>> useless if you do things right.
>> Are you binding every time you render something?
>> Keep in mind that these are uniforms.

Yes, I am binding every time I render, and I am trying to avoid that. I am building a graphics engine that is based on a scene tree architecture. You can basically use a tree view to organize shaders and objects hierarchically. I am relying on the structure of the tree to define the scope of shaders and textures. Everything below a shader node, for example, is being rendered using that shader. I think in my case it makes sense to define texture access according to the position in the tree, which ultimately corresponds to the texture unit. The texture coordinates can be accessed in an array, so why not the textures themselves ? Anyways, I think I have just come up with a solution.

What do you mean by "Keep in mind they are uniforms" ? Are those calls expensive ?

Cheers
Jochen

V-man
01-26-2006, 02:49 PM
My main point was that a uniform doesn't change unless you change it so why call glUniform needlessly?

What I do is group objects in sequence, so if 5 objects are using the same shader, they get rendered in sequence and this avoids call to glUseProgram. It comes down to what you are doing except I don't rebind tex units.
Also, I don't upload uniforms that stay constant.


The texture coordinates can be accessed in an array, so why not the textures themselvesYou can do this

uniform sampler2D MyTextures[5];

You aren't forced to use gl_TexCoord[] either. You can have your own varying.
You can have your own attributes as well with generic attributes.

Jochen
01-26-2006, 03:47 PM
Thx

uniform sampler2D MyTextures[5];

will do the trick. I didn't know you could bind arrays. Do you know the proper function call of the top of your head ?

I am also trying to group objects and textures under a single program. I am allowing users to define the structure themselves using a tree view. I will let this thread know once I am ready to demo the app. I have worked on it for
four years now. It includes Pyhton and Petri Nets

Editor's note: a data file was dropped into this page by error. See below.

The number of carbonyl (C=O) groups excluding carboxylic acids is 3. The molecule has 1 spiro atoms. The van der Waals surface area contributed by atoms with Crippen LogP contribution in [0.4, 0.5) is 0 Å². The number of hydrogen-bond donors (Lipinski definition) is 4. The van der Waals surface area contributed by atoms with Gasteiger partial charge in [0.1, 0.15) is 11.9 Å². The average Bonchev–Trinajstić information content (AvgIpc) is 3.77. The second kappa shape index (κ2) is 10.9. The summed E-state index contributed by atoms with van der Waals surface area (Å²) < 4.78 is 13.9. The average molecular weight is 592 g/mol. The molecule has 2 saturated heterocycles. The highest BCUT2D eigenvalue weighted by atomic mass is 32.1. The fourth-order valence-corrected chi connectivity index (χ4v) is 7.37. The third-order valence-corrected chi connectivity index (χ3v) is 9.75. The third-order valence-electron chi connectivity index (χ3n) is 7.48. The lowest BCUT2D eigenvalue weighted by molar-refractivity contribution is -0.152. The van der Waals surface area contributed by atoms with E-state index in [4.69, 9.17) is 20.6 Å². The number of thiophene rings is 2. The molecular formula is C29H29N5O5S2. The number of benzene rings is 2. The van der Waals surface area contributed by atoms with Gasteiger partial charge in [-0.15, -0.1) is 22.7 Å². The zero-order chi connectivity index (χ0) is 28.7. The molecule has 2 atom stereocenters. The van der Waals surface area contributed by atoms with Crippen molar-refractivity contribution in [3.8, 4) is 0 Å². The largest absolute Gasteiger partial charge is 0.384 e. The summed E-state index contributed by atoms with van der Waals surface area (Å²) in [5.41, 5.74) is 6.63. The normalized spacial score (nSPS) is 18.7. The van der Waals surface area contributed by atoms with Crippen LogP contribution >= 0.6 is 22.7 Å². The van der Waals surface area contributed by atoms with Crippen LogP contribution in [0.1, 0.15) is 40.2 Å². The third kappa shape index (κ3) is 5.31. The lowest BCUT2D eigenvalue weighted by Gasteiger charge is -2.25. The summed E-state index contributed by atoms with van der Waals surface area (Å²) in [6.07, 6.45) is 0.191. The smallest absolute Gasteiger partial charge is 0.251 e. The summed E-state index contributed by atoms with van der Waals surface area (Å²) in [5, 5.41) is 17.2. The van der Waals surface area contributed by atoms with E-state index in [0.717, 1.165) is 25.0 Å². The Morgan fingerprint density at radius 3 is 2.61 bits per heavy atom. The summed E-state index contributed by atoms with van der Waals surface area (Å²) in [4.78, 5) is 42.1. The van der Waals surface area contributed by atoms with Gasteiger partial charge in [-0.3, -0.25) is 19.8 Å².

as well.

Cheers
Jochen

Zulfiqar Malik
01-27-2006, 02:03 AM
I agree that such a feature useless a lot of the times but can be really helpful if you want to rid urself of knowing the name of the uniform. Basically, something similar to setting register values where say t0 contains the texture bound to stage0, t1 to stage 1 and so on. It can help decouple shaders and the C++ application but that can be remedied using a good material system where most (if not every) detail lies within a material script which can be edited and compiled on the fly. Unfortunately such a system does not exist, even Direct3D and CG fx scripts are mostly ... useless.

V-man
01-27-2006, 01:12 PM
Originally posted by Jochen:
Do you know the proper function call of the top of your head ?
You probably know by now.
A uniform is a uniform, so the call is the same

glGetUniformLocation or glGetUniformLocationARB

and to upload, I think it would be
glUniform1fv(location, 5, your_array);

I don't quite remember it, but I think if you want to refresh element 1 and 2, you can do
glUniform1fv(location+1, 2, &your_array[1]);

sqrt[-1]
01-27-2006, 04:19 PM
Originally posted by V-man:
I don't quite remember it, but I think if you want to refresh element 1 and 2, you can do
glUniform1fv(location+1, 2, &your_array[1]);Ack, don't do this. It may work on current drivers buf if you want to work with the standards call:

GLint array1 = glGetUniformLocation("myarray[1]");
GLint array2 = glGetUniformLocation("myarray[2]");

Then use the offsets to set single values. The reason for this is there is nothing in the spec that states that a implementation has to use consecutive offsets for arrays.

However, doing

GLint arrayOffset = glGetUniformLocation("myarray");

Then uploading 5 values at once is valid.

David Spilling
02-01-2006, 03:21 AM
With regards to "printing out" values from shaders, I've found the following useful. It's done by Mike Weiblen, of 3Dlabs, and set in an OpenSceneGraph context, but the basic shader and idea are portable.

http://mew.cx/drawtext/drawtext.html

David